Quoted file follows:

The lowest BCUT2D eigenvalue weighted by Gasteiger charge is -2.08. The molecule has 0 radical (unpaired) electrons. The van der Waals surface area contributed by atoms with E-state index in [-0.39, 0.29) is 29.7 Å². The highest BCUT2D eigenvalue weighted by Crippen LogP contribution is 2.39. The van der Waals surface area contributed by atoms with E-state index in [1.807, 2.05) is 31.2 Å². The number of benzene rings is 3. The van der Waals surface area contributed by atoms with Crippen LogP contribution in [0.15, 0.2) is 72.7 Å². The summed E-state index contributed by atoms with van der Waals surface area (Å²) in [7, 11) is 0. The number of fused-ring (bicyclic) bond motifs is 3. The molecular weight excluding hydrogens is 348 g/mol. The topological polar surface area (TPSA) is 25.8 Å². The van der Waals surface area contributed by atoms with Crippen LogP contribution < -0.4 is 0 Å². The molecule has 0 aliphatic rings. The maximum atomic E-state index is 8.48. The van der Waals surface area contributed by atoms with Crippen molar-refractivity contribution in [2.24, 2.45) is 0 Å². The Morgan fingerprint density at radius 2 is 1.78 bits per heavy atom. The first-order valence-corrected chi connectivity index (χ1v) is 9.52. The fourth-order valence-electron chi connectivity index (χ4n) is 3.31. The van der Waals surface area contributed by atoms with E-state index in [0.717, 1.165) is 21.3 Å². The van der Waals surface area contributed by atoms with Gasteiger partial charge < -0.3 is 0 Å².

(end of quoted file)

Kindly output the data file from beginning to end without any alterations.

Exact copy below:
The lowest BCUT2D eigenvalue weighted by Gasteiger charge is -2.08. The molecule has 0 radical (unpaired) electrons. The van der Waals surface area contributed by atoms with E-state index in [-0.39, 0.29) is 29.7 Å². The highest BCUT2D eigenvalue weighted by Crippen LogP contribution is 2.39. The van der Waals surface area contributed by atoms with E-state index in [1.807, 2.05) is 31.2 Å². The number of benzene rings is 3. The van der Waals surface area contributed by atoms with Crippen LogP contribution in [0.15, 0.2) is 72.7 Å². The summed E-state index contributed by atoms with van der Waals surface area (Å²) in [7, 11) is 0. The number of fused-ring (bicyclic) bond motifs is 3. The molecular weight excluding hydrogens is 348 g/mol. The topological polar surface area (TPSA) is 25.8 Å². The van der Waals surface area contributed by atoms with Crippen LogP contribution < -0.4 is 0 Å². The molecule has 0 aliphatic rings. The maximum atomic E-state index is 8.48. The van der Waals surface area contributed by atoms with Crippen molar-refractivity contribution in [2.24, 2.45) is 0 Å². The Morgan fingerprint density at radius 2 is 1.78 bits per heavy atom. The first-order valence-corrected chi connectivity index (χ1v) is 9.52. The fourth-order valence-electron chi connectivity index (χ4n) is 3.31. The van der Waals surface area contributed by atoms with E-state index in [0.717, 1.165) is 21.3 Å². The van der Waals surface area contributed by atoms with Gasteiger partial charge < -0.3 is 0 Å².